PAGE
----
Jon Cournoyer is a member of the Transitionist art movement, which simply states that the line between art and design is blurred beyond perception. His objective is to offer the viewer a work worthy of reflection and study, arresting time and offering reflection and contemplation for the viewer. Cournoyer’s work explores displacement, American mythology, our culture of casual consumerism, and inevitable obsolescence. Represented by Hoffman LaChance Contemporary, his art is collected regionally and nationally.
José Guadalupe Garza is an interdisplinary artist, educator, and curator. Currently, he is the Museum Educator at the Contemporary Art Museum St. Louis. He earned a BFA (Drawing) from the University of Florida, an MFA (Visual Arts) from Washington University in St. Louis and is a former enlisted US Navy veteran.
Kara Clark was born and raised in St. Louis, Missouri by a restorer of historic homes and a real estate agent. This has led to her deep interest and exploration of the spaces humans inhabit and create for themselves. Kara received a BFA from Webster University and an MFA from the University of South Florida, Tampa.
Kelsey moved to St. Louis in 2012 to be an artist-in-residence at Craft Alliance. She currently teaches sewing classes at the International Institute & textile workshops from her studio in Fox Park. Kelsey’s current studio work is embroidery-based and utilizes portrait imagery, text, and floral motifs.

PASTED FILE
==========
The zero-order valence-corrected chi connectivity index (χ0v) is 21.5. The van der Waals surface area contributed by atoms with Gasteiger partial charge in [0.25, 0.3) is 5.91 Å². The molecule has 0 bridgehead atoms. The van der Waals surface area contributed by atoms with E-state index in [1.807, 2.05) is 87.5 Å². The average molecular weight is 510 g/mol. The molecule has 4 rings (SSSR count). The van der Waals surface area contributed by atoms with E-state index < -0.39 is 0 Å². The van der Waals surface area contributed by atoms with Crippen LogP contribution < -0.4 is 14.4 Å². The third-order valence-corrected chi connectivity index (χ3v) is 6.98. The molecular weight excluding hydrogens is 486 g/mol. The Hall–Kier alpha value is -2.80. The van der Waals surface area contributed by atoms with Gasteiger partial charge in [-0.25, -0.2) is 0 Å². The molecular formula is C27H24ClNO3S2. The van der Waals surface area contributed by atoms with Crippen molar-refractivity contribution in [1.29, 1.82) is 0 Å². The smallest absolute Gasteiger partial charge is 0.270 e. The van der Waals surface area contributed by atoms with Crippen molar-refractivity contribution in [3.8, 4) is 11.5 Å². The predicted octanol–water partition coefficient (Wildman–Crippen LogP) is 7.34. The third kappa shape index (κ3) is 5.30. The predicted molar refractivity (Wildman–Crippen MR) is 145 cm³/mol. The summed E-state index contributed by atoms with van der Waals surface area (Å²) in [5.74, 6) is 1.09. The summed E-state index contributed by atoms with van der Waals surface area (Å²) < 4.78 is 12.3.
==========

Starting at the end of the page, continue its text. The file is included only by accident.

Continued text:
Ken Wood is a printmaker and painter who came to St. Louis to teach at WashU and now runs the Printmaking program at STLCC Meramec. He frequently collaborates with Pele Prints, has a studio in the City Museum, and is represented by Haw Contemporary in Kansas City.
Kristin’s work often begins with the conscientious rescuing of dismissed or discarded items, whose intrinsic or contextual value she discovers on her regular scavengings along the Mississippi River. By making spectacle the peculiarity of discovered items, or by emulating the effects of time, Kristin’s work brings light to the inescapable duality of accumulation and loss.
Lauren Marx is a local artist who works in mainly pen and watercolor to create artworks depicting attrophying flora and fauna that comments on personal experiences and beliefs.
LOLA AYISHA OGBARA (artist/sculptor/arts administrator) holds many mediums under her belt; painting, design, mixed media, clay, photography, and illustration. Lola is currently working in the St. Louis, Missouri area where she is a working artist and staff for a local arts organization.
Matt Bryan is a cartoonist, illustrator, and
animator. He has produced numerous works, most notably the graphic novel Book of Da, for which we was given a Mastermind award and named best local cartoonist by the River Front Times in 2013.
With their use of design and printmaking, the collaborative duo has expanded their practice to textile arts, site-specific installation, publication and bookmaking to deliver an acerbic dose of revelation to inspire audiences and trigger experiences. They continuously experiment with new techniques, seeking to push beyond the perceived boundaries of art, design and printmaking.
Grubb’s practice generates new questions and strategies on interrupting the built environment, bending our expectations of physical space, and creating opportunities for psychological and conceptual vertigo. She intends to leverage the unease in the relationship between humans and the physical spaces we inhabit, making work that may prove at once playfully reassuring and profoundly disquieting.